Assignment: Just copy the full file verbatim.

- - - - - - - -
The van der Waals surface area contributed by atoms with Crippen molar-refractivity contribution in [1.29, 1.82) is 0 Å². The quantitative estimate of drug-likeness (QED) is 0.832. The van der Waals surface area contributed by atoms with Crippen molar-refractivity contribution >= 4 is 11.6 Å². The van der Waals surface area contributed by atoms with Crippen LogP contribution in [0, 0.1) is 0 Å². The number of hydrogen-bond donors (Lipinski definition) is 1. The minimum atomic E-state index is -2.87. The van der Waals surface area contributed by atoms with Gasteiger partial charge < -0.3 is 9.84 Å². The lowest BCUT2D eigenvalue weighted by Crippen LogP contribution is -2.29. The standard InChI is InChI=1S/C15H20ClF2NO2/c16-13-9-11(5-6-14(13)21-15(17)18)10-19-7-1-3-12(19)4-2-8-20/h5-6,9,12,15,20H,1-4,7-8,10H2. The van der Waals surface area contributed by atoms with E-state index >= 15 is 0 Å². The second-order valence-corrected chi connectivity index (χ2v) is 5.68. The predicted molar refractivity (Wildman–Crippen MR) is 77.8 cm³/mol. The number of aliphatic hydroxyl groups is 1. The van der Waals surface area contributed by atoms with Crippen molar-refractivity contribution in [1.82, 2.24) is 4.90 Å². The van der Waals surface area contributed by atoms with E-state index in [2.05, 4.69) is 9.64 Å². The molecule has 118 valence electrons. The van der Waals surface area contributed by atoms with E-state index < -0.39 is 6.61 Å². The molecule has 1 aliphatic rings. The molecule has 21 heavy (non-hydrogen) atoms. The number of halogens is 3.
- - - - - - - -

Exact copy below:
The van der Waals surface area contributed by atoms with Crippen molar-refractivity contribution in [1.29, 1.82) is 0 Å². The quantitative estimate of drug-likeness (QED) is 0.832. The van der Waals surface area contributed by atoms with Crippen molar-refractivity contribution >= 4 is 11.6 Å². The van der Waals surface area contributed by atoms with Crippen LogP contribution in [0, 0.1) is 0 Å². The number of hydrogen-bond donors (Lipinski definition) is 1. The minimum atomic E-state index is -2.87. The van der Waals surface area contributed by atoms with Gasteiger partial charge < -0.3 is 9.84 Å². The lowest BCUT2D eigenvalue weighted by Crippen LogP contribution is -2.29. The standard InChI is InChI=1S/C15H20ClF2NO2/c16-13-9-11(5-6-14(13)21-15(17)18)10-19-7-1-3-12(19)4-2-8-20/h5-6,9,12,15,20H,1-4,7-8,10H2. The van der Waals surface area contributed by atoms with E-state index >= 15 is 0 Å². The second-order valence-corrected chi connectivity index (χ2v) is 5.68. The predicted molar refractivity (Wildman–Crippen MR) is 77.8 cm³/mol. The number of aliphatic hydroxyl groups is 1. The van der Waals surface area contributed by atoms with Crippen molar-refractivity contribution in [1.82, 2.24) is 4.90 Å². The van der Waals surface area contributed by atoms with E-state index in [2.05, 4.69) is 9.64 Å². The molecule has 118 valence electrons. The van der Waals surface area contributed by atoms with E-state index < -0.39 is 6.61 Å². The molecule has 1 aliphatic rings. The molecule has 21 heavy (non-hydrogen) atoms. The number of halogens is 3.